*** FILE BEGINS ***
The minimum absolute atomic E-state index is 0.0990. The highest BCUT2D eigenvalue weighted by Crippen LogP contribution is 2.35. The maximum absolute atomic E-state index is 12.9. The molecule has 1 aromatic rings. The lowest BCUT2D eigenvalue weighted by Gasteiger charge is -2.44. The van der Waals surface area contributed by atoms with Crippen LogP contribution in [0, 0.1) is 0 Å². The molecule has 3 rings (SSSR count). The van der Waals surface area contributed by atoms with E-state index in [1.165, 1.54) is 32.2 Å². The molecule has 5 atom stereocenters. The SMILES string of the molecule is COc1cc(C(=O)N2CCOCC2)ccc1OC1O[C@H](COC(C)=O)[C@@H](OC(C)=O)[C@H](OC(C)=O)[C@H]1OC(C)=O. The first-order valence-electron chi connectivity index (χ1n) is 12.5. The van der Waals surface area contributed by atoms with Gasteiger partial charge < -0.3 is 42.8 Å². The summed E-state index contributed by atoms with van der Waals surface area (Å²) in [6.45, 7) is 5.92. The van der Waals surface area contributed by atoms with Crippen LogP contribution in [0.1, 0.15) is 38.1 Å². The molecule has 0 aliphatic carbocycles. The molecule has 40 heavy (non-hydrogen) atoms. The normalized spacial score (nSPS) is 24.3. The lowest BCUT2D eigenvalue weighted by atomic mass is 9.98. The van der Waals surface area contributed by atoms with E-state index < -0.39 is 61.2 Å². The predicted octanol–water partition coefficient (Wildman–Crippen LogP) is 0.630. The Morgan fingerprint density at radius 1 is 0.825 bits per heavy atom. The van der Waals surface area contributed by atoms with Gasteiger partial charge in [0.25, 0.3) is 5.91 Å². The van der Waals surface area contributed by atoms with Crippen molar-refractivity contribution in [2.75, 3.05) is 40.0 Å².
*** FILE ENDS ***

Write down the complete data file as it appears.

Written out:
The minimum absolute atomic E-state index is 0.0990. The highest BCUT2D eigenvalue weighted by Crippen LogP contribution is 2.35. The maximum absolute atomic E-state index is 12.9. The molecule has 1 aromatic rings. The lowest BCUT2D eigenvalue weighted by Gasteiger charge is -2.44. The van der Waals surface area contributed by atoms with Crippen LogP contribution in [0, 0.1) is 0 Å². The molecule has 3 rings (SSSR count). The van der Waals surface area contributed by atoms with E-state index in [1.165, 1.54) is 32.2 Å². The molecule has 5 atom stereocenters. The SMILES string of the molecule is COc1cc(C(=O)N2CCOCC2)ccc1OC1O[C@H](COC(C)=O)[C@@H](OC(C)=O)[C@H](OC(C)=O)[C@H]1OC(C)=O. The first-order valence-electron chi connectivity index (χ1n) is 12.5. The van der Waals surface area contributed by atoms with Gasteiger partial charge < -0.3 is 42.8 Å². The summed E-state index contributed by atoms with van der Waals surface area (Å²) in [6.45, 7) is 5.92. The van der Waals surface area contributed by atoms with Crippen LogP contribution in [0.1, 0.15) is 38.1 Å². The molecule has 0 aliphatic carbocycles. The molecule has 40 heavy (non-hydrogen) atoms. The normalized spacial score (nSPS) is 24.3. The lowest BCUT2D eigenvalue weighted by atomic mass is 9.98. The van der Waals surface area contributed by atoms with E-state index < -0.39 is 61.2 Å². The predicted octanol–water partition coefficient (Wildman–Crippen LogP) is 0.630. The Morgan fingerprint density at radius 1 is 0.825 bits per heavy atom. The van der Waals surface area contributed by atoms with Gasteiger partial charge in [0.25, 0.3) is 5.91 Å². The van der Waals surface area contributed by atoms with Crippen molar-refractivity contribution in [2.75, 3.05) is 40.0 Å².